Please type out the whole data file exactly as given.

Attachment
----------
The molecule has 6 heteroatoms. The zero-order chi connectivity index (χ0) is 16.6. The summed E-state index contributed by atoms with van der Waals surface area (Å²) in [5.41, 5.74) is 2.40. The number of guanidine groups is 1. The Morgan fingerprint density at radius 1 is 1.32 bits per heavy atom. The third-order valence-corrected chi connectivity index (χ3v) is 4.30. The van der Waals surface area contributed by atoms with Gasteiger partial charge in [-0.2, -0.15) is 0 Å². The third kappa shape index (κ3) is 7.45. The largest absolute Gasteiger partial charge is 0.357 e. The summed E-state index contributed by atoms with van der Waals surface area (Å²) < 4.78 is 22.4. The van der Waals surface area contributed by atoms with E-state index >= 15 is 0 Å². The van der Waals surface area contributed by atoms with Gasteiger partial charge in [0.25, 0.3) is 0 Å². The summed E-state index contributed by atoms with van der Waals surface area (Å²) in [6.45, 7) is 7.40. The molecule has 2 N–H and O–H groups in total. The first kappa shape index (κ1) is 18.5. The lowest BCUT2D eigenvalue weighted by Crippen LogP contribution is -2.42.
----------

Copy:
The molecule has 6 heteroatoms. The zero-order chi connectivity index (χ0) is 16.6. The summed E-state index contributed by atoms with van der Waals surface area (Å²) in [5.41, 5.74) is 2.40. The number of guanidine groups is 1. The Morgan fingerprint density at radius 1 is 1.32 bits per heavy atom. The third-order valence-corrected chi connectivity index (χ3v) is 4.30. The van der Waals surface area contributed by atoms with Gasteiger partial charge in [-0.2, -0.15) is 0 Å². The third kappa shape index (κ3) is 7.45. The largest absolute Gasteiger partial charge is 0.357 e. The summed E-state index contributed by atoms with van der Waals surface area (Å²) < 4.78 is 22.4. The van der Waals surface area contributed by atoms with E-state index >= 15 is 0 Å². The van der Waals surface area contributed by atoms with Gasteiger partial charge in [0.25, 0.3) is 0 Å². The summed E-state index contributed by atoms with van der Waals surface area (Å²) in [6.45, 7) is 7.40. The molecule has 2 N–H and O–H groups in total. The first kappa shape index (κ1) is 18.5. The lowest BCUT2D eigenvalue weighted by Crippen LogP contribution is -2.42.